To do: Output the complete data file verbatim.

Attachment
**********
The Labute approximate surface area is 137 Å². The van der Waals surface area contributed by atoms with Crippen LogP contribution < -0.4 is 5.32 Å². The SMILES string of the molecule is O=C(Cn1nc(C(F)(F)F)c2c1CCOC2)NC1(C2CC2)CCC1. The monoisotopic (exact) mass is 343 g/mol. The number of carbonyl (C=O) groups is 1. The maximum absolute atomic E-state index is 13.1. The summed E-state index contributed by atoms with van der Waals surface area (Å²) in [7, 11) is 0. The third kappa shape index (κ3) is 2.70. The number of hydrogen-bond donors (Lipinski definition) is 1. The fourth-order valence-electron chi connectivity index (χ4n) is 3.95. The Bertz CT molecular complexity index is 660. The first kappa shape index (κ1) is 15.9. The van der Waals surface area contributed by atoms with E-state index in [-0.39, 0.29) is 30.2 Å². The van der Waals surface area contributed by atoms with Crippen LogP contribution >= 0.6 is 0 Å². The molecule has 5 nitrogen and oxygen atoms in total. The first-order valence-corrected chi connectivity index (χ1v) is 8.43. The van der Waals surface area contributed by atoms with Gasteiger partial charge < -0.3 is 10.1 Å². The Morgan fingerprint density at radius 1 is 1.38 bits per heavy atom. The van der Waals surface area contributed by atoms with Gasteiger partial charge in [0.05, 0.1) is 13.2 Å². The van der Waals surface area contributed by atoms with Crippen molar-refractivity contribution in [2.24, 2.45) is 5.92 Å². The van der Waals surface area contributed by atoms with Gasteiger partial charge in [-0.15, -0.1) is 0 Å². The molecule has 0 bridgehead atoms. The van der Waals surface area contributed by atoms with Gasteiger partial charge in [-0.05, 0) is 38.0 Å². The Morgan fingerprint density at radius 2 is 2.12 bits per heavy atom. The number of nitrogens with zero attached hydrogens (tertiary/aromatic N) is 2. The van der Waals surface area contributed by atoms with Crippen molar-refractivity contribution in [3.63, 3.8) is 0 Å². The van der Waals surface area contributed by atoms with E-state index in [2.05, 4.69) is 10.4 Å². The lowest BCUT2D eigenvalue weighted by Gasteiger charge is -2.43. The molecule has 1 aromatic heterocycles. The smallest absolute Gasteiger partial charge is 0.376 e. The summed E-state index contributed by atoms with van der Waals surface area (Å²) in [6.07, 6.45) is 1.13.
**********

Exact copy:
The Labute approximate surface area is 137 Å². The van der Waals surface area contributed by atoms with Crippen LogP contribution < -0.4 is 5.32 Å². The SMILES string of the molecule is O=C(Cn1nc(C(F)(F)F)c2c1CCOC2)NC1(C2CC2)CCC1. The monoisotopic (exact) mass is 343 g/mol. The number of carbonyl (C=O) groups is 1. The maximum absolute atomic E-state index is 13.1. The summed E-state index contributed by atoms with van der Waals surface area (Å²) in [7, 11) is 0. The third kappa shape index (κ3) is 2.70. The number of hydrogen-bond donors (Lipinski definition) is 1. The fourth-order valence-electron chi connectivity index (χ4n) is 3.95. The Bertz CT molecular complexity index is 660. The first kappa shape index (κ1) is 15.9. The van der Waals surface area contributed by atoms with E-state index in [-0.39, 0.29) is 30.2 Å². The van der Waals surface area contributed by atoms with Crippen LogP contribution >= 0.6 is 0 Å². The molecule has 5 nitrogen and oxygen atoms in total. The first-order valence-corrected chi connectivity index (χ1v) is 8.43. The van der Waals surface area contributed by atoms with Gasteiger partial charge < -0.3 is 10.1 Å². The Morgan fingerprint density at radius 1 is 1.38 bits per heavy atom. The van der Waals surface area contributed by atoms with Gasteiger partial charge in [0.05, 0.1) is 13.2 Å². The van der Waals surface area contributed by atoms with Crippen molar-refractivity contribution in [2.24, 2.45) is 5.92 Å². The van der Waals surface area contributed by atoms with Gasteiger partial charge in [-0.15, -0.1) is 0 Å². The molecule has 0 bridgehead atoms. The van der Waals surface area contributed by atoms with Gasteiger partial charge in [-0.05, 0) is 38.0 Å². The Morgan fingerprint density at radius 2 is 2.12 bits per heavy atom. The number of nitrogens with zero attached hydrogens (tertiary/aromatic N) is 2. The van der Waals surface area contributed by atoms with Crippen molar-refractivity contribution in [3.63, 3.8) is 0 Å². The van der Waals surface area contributed by atoms with E-state index in [2.05, 4.69) is 10.4 Å². The lowest BCUT2D eigenvalue weighted by Gasteiger charge is -2.43. The molecule has 1 aromatic heterocycles. The smallest absolute Gasteiger partial charge is 0.376 e. The summed E-state index contributed by atoms with van der Waals surface area (Å²) in [6.07, 6.45) is 1.13.